TRIAL AND ERROR (1937) by Anthony Berkeley

This is another of those occasions when my friend Sergio has been kind enough to allow me a platform to put my thoughts on a piece of classic mystery/crime fiction. Follow the link here to read them in full, and have a good look around Sergio’s ever excellent site while you’re there.

Tipping My Fedora

It’s time for a guest post from my blogging buddy Livius, who writes about movies at his marvellous blog, Riding the High Country. And now it’s over to the man himself:

The inverted crime story is one where the perpetrator is known from the outset, or close enough to it, and the thrust of the story is carried forward by our interest in seeing law or its representatives piece together the clues and evidence that will bring the criminal to book. In short, if you’ve ever seen an episode of Columbo, then you know exactly what I mean.

We submit this review for Bev’s Vintage Mystery Scavenger Hunt; and Friday’s Forgotten Books meme, hosted today by Todd Mason at his Sweet Freedom blog

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7 thoughts on “TRIAL AND ERROR (1937) by Anthony Berkeley

  1. Reading novels is one of life’s great pleasures for me too. I recently read a 1930s crime novel by Freeman Wills Croft, called “12.30 From Croydon”, which is one of an increasing number of reissues of novels from the ‘golden era’ by the British Library. Croft was apparently as well-known in the ’30s as Agatha Christie yet today?…….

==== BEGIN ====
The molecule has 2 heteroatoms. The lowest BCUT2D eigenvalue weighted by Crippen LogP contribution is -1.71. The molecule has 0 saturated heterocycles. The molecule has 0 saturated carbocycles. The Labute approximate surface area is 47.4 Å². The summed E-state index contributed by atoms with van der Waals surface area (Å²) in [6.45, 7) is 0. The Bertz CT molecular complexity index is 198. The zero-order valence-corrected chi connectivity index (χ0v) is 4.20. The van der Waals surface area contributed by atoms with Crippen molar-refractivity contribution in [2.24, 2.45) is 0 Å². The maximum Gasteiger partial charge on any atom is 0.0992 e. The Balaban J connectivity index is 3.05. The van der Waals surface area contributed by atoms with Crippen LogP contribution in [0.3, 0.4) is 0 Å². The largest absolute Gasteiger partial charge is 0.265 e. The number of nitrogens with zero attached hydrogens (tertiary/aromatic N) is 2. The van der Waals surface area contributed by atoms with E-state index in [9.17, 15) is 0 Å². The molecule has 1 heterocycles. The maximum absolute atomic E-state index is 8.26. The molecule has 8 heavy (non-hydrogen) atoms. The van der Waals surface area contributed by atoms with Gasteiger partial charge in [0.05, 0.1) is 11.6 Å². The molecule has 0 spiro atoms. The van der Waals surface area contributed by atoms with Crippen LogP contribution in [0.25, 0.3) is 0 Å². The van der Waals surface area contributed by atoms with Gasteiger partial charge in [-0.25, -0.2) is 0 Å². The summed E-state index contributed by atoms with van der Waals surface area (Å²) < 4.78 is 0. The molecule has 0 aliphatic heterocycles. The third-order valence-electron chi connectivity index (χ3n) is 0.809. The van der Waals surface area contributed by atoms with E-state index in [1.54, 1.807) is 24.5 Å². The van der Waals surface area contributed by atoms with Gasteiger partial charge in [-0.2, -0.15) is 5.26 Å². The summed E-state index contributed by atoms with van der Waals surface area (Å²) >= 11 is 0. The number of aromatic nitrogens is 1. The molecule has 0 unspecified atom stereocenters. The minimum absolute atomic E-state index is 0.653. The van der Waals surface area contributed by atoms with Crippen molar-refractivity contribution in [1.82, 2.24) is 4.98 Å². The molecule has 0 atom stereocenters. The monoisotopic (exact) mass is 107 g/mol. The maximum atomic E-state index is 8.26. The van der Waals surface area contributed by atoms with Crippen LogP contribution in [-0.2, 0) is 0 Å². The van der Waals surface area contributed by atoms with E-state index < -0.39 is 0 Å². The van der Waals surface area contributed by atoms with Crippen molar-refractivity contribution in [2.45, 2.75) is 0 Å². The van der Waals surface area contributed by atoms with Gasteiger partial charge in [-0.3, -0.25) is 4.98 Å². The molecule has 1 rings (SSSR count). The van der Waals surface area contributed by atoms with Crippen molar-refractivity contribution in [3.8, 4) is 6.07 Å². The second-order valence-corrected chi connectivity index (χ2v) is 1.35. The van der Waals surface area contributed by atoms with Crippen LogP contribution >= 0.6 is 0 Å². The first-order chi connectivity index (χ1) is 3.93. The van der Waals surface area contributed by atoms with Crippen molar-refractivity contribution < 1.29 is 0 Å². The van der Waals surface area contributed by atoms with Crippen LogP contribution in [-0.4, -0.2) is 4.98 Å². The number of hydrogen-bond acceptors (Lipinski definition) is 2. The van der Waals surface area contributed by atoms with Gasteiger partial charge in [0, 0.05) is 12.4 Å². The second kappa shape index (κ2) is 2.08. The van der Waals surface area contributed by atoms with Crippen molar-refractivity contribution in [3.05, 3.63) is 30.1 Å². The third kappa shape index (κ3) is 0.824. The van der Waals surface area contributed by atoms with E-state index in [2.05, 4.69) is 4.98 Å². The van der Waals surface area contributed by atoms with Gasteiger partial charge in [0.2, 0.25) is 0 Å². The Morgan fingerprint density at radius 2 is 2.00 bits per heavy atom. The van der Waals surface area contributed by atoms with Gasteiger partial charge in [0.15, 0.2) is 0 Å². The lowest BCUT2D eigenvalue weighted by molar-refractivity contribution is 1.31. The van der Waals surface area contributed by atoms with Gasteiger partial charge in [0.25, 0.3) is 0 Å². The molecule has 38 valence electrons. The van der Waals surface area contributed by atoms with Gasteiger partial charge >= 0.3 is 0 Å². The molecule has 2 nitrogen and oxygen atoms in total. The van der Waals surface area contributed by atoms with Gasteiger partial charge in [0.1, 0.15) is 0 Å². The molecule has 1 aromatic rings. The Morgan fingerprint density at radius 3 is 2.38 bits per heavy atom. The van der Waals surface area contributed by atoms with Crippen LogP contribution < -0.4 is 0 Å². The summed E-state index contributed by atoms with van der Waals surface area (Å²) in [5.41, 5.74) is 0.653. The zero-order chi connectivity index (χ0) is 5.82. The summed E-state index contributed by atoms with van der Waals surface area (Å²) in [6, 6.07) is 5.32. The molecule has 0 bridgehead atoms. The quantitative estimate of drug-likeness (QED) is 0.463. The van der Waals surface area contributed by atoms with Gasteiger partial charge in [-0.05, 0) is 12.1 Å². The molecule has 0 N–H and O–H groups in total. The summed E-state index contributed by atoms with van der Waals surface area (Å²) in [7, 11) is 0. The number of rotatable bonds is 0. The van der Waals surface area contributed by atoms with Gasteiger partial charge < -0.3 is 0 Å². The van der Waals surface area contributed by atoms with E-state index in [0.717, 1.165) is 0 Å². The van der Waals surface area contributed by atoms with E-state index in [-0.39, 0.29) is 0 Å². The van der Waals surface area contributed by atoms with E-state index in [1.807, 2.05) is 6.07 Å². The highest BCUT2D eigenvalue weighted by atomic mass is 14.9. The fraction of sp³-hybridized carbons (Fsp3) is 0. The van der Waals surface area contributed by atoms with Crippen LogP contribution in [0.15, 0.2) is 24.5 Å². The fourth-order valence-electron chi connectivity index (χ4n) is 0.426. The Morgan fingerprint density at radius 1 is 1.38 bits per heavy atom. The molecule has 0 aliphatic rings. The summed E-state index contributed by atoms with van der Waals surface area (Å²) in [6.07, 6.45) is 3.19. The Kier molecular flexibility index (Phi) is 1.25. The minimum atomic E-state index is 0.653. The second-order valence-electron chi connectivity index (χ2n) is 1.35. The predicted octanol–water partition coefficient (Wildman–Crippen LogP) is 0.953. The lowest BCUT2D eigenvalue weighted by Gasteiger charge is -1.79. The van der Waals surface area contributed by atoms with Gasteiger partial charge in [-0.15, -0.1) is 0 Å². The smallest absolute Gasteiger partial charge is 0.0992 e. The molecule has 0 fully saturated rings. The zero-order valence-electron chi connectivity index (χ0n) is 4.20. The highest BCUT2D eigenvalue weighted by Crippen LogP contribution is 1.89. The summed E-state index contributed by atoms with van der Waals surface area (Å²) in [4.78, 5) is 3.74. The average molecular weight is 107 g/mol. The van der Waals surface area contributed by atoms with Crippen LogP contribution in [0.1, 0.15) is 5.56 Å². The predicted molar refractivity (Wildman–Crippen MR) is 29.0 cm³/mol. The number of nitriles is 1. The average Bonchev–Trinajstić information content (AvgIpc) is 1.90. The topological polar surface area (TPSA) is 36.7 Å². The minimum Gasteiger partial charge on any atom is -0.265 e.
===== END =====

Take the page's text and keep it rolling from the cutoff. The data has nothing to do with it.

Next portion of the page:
I mention the book in question because it too is seen through the eyes of a murderer and follows his actions, evasion from the questions of the police and eventual…… Well I won’t spoil it. It’s a very well-written book and is the second of Croft’s books in the series that I have read. Very good.
    Not read any Anthony Berkeley but I must try to get this one. Sounds like my ‘thing’.


    • I have a number of those British Library titles, Jerry, but not that one yet – all lovely editions it has to be said.
      The inverted crime story isn’t always my favorite but can be fun R Austin Freeman wrote quite a few and, as I mentioned, Columbo really popularized them on TV.
      This Berkeley book was released a few years ago by Arcturus in a cheap but attractive edition so should be easy to find.


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